Indexed on: 02 Feb '99Published on: 02 Feb '99Published in: Journal of Molecular Biology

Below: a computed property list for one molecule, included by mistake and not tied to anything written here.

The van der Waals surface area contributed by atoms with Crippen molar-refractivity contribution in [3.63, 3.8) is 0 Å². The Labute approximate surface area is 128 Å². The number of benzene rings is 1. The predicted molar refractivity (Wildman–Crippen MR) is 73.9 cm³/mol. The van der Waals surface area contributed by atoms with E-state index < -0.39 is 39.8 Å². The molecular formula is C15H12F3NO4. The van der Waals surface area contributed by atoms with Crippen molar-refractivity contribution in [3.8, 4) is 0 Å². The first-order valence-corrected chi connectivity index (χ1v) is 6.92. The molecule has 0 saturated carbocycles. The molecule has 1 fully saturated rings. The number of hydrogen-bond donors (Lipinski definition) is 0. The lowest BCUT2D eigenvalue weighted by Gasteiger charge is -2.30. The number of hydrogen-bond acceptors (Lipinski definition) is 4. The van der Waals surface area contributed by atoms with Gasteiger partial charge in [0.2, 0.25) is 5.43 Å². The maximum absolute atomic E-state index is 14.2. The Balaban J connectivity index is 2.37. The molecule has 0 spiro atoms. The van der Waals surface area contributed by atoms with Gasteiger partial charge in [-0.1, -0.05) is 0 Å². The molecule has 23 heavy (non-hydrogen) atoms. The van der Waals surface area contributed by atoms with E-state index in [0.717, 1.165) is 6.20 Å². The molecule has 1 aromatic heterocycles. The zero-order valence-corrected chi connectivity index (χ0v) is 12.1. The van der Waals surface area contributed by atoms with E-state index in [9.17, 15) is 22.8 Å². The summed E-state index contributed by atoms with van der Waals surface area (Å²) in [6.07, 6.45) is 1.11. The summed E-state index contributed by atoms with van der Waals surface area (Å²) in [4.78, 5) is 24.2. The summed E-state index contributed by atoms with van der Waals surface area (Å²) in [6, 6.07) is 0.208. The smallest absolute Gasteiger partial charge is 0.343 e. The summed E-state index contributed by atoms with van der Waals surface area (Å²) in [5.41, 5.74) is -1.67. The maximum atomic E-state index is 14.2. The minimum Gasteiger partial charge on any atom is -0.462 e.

The UmuD-like proteins are best characterized for their role in damage-induced SOS mutagenesis. An essential step in this process is the enzymatic self-processing of the UmuD-like proteins. This reaction is thought to occur either via an intramolecular or intermolecular self-cleavage mechanism. Here, we demonstrate that it can also occur via an heterologous intermolecular cleavage reaction. The Escherichia coli UmuD enzyme demonstrated the broadest substrate specificity, cleaving both E. coli and Salmonella typhimurium UmuD substrates in vivo. In comparison, the wild-type S. typhimurium UmuD (UmuDSt) and MucA enzymes catalyzed intermolecular self-cleavage, but did not facilitate heterologous cleavage. Heterologous cleavage by the UmuDSt enzyme was, however, observed with chimeric UmuD substrates that possess residues 30-55 of UmuDSt. We have further localized the residue predominantly responsible for UmuDSt-catalyzed heterologous cleavage to Ser50 in the substrate molecule. We hypothesize that changes at this residue affect the positioning of the cleavage site of a substrate molecule within the catalytic cleft of the UmuDSt enzyme by affecting the formation of a so-called UmuD "filament-dimer". This hypothesis is further supported by the observation that mutations known to disrupt an E. coli UmuD' filament dimer also block intermolecular UmuDEc cleavage.